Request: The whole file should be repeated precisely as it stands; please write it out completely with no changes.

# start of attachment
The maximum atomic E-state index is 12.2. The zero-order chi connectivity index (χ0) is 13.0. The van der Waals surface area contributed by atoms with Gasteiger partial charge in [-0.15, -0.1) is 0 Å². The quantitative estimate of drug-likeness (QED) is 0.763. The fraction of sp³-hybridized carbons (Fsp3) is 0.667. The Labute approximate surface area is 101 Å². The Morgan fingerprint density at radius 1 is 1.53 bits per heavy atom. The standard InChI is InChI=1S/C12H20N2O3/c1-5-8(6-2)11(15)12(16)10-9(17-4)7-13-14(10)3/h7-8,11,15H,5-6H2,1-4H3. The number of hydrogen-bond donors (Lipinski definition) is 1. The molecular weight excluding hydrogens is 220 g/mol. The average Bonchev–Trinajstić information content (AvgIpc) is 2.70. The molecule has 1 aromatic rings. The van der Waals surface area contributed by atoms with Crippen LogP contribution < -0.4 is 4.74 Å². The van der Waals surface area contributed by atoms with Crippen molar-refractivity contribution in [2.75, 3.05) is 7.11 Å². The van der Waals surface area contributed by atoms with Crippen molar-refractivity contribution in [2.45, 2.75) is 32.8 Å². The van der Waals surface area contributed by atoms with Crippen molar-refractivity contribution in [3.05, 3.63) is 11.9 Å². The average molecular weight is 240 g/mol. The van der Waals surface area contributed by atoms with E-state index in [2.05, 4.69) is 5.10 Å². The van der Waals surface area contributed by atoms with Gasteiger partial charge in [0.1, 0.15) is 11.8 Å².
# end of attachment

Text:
The maximum atomic E-state index is 12.2. The zero-order chi connectivity index (χ0) is 13.0. The van der Waals surface area contributed by atoms with Gasteiger partial charge in [-0.15, -0.1) is 0 Å². The quantitative estimate of drug-likeness (QED) is 0.763. The fraction of sp³-hybridized carbons (Fsp3) is 0.667. The Labute approximate surface area is 101 Å². The Morgan fingerprint density at radius 1 is 1.53 bits per heavy atom. The standard InChI is InChI=1S/C12H20N2O3/c1-5-8(6-2)11(15)12(16)10-9(17-4)7-13-14(10)3/h7-8,11,15H,5-6H2,1-4H3. The number of hydrogen-bond donors (Lipinski definition) is 1. The molecular weight excluding hydrogens is 220 g/mol. The average Bonchev–Trinajstić information content (AvgIpc) is 2.70. The molecule has 1 aromatic rings. The van der Waals surface area contributed by atoms with Crippen LogP contribution < -0.4 is 4.74 Å². The van der Waals surface area contributed by atoms with Crippen molar-refractivity contribution in [2.75, 3.05) is 7.11 Å². The van der Waals surface area contributed by atoms with Crippen molar-refractivity contribution in [2.45, 2.75) is 32.8 Å². The van der Waals surface area contributed by atoms with Crippen molar-refractivity contribution in [3.05, 3.63) is 11.9 Å². The average molecular weight is 240 g/mol. The van der Waals surface area contributed by atoms with E-state index in [2.05, 4.69) is 5.10 Å². The van der Waals surface area contributed by atoms with Gasteiger partial charge in [0.1, 0.15) is 11.8 Å².